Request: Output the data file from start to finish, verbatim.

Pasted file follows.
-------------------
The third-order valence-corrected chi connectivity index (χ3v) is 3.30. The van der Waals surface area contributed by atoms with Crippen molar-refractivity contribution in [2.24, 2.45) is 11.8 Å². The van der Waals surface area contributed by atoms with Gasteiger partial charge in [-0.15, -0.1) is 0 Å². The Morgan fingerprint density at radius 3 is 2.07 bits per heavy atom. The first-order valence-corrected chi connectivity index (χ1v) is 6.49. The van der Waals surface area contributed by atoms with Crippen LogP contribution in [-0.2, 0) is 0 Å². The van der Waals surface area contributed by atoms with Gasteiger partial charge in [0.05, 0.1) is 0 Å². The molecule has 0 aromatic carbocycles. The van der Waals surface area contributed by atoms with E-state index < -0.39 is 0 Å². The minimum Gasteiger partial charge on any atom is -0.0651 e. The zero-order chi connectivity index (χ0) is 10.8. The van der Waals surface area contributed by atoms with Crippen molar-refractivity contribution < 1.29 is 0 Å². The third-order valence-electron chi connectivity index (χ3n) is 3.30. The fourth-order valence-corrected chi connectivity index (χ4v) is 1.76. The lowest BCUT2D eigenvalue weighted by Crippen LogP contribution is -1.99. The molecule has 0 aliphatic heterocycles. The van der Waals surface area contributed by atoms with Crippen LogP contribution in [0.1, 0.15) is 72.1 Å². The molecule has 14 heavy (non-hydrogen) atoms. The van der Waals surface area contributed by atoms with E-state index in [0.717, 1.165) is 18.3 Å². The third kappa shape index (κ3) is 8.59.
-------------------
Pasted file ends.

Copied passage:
The third-order valence-corrected chi connectivity index (χ3v) is 3.30. The van der Waals surface area contributed by atoms with Crippen molar-refractivity contribution in [2.24, 2.45) is 11.8 Å². The van der Waals surface area contributed by atoms with Gasteiger partial charge in [-0.15, -0.1) is 0 Å². The Morgan fingerprint density at radius 3 is 2.07 bits per heavy atom. The first-order valence-corrected chi connectivity index (χ1v) is 6.49. The van der Waals surface area contributed by atoms with Crippen LogP contribution in [-0.2, 0) is 0 Å². The van der Waals surface area contributed by atoms with Gasteiger partial charge in [0.05, 0.1) is 0 Å². The molecule has 0 aromatic carbocycles. The van der Waals surface area contributed by atoms with E-state index < -0.39 is 0 Å². The minimum Gasteiger partial charge on any atom is -0.0651 e. The zero-order chi connectivity index (χ0) is 10.8. The van der Waals surface area contributed by atoms with Crippen molar-refractivity contribution < 1.29 is 0 Å². The third-order valence-electron chi connectivity index (χ3n) is 3.30. The fourth-order valence-corrected chi connectivity index (χ4v) is 1.76. The lowest BCUT2D eigenvalue weighted by Crippen LogP contribution is -1.99. The molecule has 0 aliphatic heterocycles. The van der Waals surface area contributed by atoms with Crippen LogP contribution in [0.1, 0.15) is 72.1 Å². The molecule has 14 heavy (non-hydrogen) atoms. The van der Waals surface area contributed by atoms with E-state index in [0.717, 1.165) is 18.3 Å². The third kappa shape index (κ3) is 8.59.